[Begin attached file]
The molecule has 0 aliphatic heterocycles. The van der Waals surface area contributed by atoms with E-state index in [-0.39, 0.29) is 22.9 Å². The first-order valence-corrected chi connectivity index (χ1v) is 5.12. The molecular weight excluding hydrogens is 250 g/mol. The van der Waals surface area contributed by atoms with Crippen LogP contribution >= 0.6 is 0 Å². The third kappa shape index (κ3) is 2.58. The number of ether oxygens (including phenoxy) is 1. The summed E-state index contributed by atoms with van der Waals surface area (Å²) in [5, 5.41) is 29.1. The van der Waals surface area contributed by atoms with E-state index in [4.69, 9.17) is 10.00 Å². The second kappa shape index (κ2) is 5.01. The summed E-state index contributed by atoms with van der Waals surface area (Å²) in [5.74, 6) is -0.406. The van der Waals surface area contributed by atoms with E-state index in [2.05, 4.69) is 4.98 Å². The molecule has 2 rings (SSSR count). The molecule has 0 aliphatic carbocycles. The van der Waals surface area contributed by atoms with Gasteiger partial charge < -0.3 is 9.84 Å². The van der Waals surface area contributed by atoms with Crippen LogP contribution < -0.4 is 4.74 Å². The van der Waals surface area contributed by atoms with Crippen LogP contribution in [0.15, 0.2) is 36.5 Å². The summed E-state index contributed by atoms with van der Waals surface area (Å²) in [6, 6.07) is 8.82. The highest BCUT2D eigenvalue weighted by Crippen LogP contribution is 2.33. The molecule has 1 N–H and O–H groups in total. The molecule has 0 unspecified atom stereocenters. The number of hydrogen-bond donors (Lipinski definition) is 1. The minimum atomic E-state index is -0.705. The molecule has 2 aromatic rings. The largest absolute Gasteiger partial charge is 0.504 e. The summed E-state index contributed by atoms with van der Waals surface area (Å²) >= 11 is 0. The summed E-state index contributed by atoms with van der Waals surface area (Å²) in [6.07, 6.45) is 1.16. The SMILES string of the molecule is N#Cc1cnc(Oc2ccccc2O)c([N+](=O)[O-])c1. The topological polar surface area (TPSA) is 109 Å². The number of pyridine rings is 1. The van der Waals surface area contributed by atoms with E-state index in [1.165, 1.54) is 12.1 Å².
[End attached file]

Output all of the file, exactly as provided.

The molecule has 0 aliphatic heterocycles. The van der Waals surface area contributed by atoms with E-state index in [-0.39, 0.29) is 22.9 Å². The first-order valence-corrected chi connectivity index (χ1v) is 5.12. The molecular weight excluding hydrogens is 250 g/mol. The van der Waals surface area contributed by atoms with Crippen LogP contribution >= 0.6 is 0 Å². The third kappa shape index (κ3) is 2.58. The number of ether oxygens (including phenoxy) is 1. The summed E-state index contributed by atoms with van der Waals surface area (Å²) in [5, 5.41) is 29.1. The van der Waals surface area contributed by atoms with E-state index in [4.69, 9.17) is 10.00 Å². The second kappa shape index (κ2) is 5.01. The summed E-state index contributed by atoms with van der Waals surface area (Å²) in [5.74, 6) is -0.406. The van der Waals surface area contributed by atoms with E-state index in [2.05, 4.69) is 4.98 Å². The molecule has 2 rings (SSSR count). The molecule has 0 aliphatic carbocycles. The van der Waals surface area contributed by atoms with Gasteiger partial charge < -0.3 is 9.84 Å². The van der Waals surface area contributed by atoms with Crippen LogP contribution < -0.4 is 4.74 Å². The van der Waals surface area contributed by atoms with Crippen LogP contribution in [0.15, 0.2) is 36.5 Å². The summed E-state index contributed by atoms with van der Waals surface area (Å²) in [6, 6.07) is 8.82. The highest BCUT2D eigenvalue weighted by Crippen LogP contribution is 2.33. The molecule has 1 N–H and O–H groups in total. The molecule has 0 unspecified atom stereocenters. The number of hydrogen-bond donors (Lipinski definition) is 1. The minimum atomic E-state index is -0.705. The molecule has 2 aromatic rings. The largest absolute Gasteiger partial charge is 0.504 e. The summed E-state index contributed by atoms with van der Waals surface area (Å²) >= 11 is 0. The summed E-state index contributed by atoms with van der Waals surface area (Å²) in [6.07, 6.45) is 1.16. The SMILES string of the molecule is N#Cc1cnc(Oc2ccccc2O)c([N+](=O)[O-])c1. The topological polar surface area (TPSA) is 109 Å². The number of pyridine rings is 1. The van der Waals surface area contributed by atoms with E-state index in [1.165, 1.54) is 12.1 Å².